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Matching shift-start times to workflow
Today's Hospitalist
by Phyllis Maguire
1M ago
THE HOSPITALISTS WITH Virginia Mason Franciscan Health (VMFH) in Tacoma, Wash., have been working to understand their workflow. That’s the only way, they find, to maintain adequate staffing and sustainable workloads. With 160 hospitalists, the group staffs six separate hospitals in the same system. Day providers used to work a combination of shorter dedicated rounding days and longer ones (12 or 13 hours) to cover late afternoon admissions. But now, group members are transitioning to consistent 12-hour shifts instead. Why? As Ishmael Ching, MD, one of the system’s associate medical directors ..read more
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Different strengths, skills, personalities
Today's Hospitalist
by Phyllis Maguire
1M ago
AT UNITYPOINT HEALTH-MERITER Hospital in Madison, Wis., flexible scheduling allows the group to capitalize on the skill sets and strengths of different physicians. “Different demographics prefer different shifts and schedules,” points out Dr. Jaskunas. “It’s not just the type of shift, but the days of the week and the hours of the day. Some personalities, skills and strengths match up better with some shifts than with others.” “Flexibility requires creativity, hard work and openness to change.” Jeremy Jaskunas, MD UnityPoint Health-Meriter Hospital But several factors in the past few years h ..read more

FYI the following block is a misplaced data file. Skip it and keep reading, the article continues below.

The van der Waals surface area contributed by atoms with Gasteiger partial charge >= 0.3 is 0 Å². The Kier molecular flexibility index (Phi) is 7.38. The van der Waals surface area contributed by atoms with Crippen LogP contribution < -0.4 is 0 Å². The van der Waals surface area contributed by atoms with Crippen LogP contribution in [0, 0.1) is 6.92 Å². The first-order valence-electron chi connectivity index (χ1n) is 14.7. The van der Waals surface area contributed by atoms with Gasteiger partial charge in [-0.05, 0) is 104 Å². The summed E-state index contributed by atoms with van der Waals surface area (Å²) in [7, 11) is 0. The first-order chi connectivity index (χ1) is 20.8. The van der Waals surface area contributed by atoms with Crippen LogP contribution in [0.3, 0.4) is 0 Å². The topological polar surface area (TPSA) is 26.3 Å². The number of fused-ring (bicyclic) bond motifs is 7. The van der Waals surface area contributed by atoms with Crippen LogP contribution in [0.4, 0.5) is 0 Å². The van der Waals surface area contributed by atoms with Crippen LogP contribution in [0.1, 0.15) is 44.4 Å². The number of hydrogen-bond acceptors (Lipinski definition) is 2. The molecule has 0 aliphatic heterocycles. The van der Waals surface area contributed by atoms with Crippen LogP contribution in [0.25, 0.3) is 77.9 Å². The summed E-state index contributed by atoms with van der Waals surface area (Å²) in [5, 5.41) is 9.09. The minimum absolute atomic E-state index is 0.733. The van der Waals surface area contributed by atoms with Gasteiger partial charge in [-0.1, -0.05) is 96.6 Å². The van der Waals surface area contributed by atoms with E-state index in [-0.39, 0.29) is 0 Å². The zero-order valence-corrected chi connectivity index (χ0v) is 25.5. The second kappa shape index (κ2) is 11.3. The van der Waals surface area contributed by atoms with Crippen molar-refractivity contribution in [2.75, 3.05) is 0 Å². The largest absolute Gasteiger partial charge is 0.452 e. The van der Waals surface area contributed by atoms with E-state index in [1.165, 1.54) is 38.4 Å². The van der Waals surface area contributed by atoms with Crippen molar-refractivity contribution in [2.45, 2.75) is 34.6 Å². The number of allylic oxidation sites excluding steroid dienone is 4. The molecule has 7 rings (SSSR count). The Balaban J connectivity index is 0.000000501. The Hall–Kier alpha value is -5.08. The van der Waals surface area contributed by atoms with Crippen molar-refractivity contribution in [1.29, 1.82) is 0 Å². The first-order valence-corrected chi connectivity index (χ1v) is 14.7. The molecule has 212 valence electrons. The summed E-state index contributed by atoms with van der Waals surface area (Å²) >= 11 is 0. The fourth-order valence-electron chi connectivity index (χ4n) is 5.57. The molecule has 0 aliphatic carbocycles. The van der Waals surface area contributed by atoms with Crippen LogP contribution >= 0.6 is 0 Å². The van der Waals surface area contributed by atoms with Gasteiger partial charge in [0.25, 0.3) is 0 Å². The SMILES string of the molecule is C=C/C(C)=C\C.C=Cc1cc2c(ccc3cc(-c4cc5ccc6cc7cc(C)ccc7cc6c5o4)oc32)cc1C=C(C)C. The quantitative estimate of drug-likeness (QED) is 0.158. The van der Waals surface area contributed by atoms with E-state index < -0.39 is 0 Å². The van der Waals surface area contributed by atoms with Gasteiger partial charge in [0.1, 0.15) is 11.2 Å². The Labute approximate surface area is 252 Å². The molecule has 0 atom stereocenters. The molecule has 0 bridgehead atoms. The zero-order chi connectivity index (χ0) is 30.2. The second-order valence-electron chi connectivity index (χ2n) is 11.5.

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Making the most of scheduling software
Today's Hospitalist
by Phyllis Maguire
1M ago
FOR THE HOSPITALISTS at the University of New Mexico Hospital in Albuquerque, scheduling software has helped them achieve targeted flexibility with different kinds of shifts. Christopher Smith, MD, section chief of hospital medicine, says that historically, the academic hospitalists rounded with residents seven-on/seven-off. But “over time, the hospital has asked more and more of us, each resulting in new and different roles,” Dr. Smith says. Those different roles, as well as the fact that the group just kept getting bigger, “drove a natural process to need different kinds of shifts.” But “ov ..read more
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Seasonal staffing
Today's Hospitalist
by Phyllis Maguire
1M ago
AFTER EXPERIMENTING with different flexible shift options, the hospitalists with Williamson Health’s Williamson Medical Center in Franklin, Tenn., have turned to seasonal staffing to help right-size the number of physicians onsite. Their experimentation with flexible scheduling began in 2019. That’s when group members could choose to do eight-hour rounding shifts if they wanted to, in addition to the 12-hour, seven-on/seven-off schedule the group had maintained for years. The idea was to give colleagues what hospitalist director Bradley Bullock, MD, calls “a real life, even during weeks when ..read more
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Are hospitalists more or less satisfied than when they started in medicine?
Today's Hospitalist
by Edward Doyle
2M ago
ARE HOSPITALISTS more or less satisfied with their careers than when they started working in medicine? When we asked that question in the 2023 Today’s Hospitalist Compensation & Career Survey, we found nearly equal numbers of hospitalists who said they were both less and more satisfied. Among all hospitalists, about one-third (34%) said they were more satisfied, about one third (35%) said they were less satisfied and 30% said their satisfaction levels hadn’t changed much at all. Here’s a closer look at the data on changes in hospitalists’ career satisfaction from our survey. Specialty/tea ..read more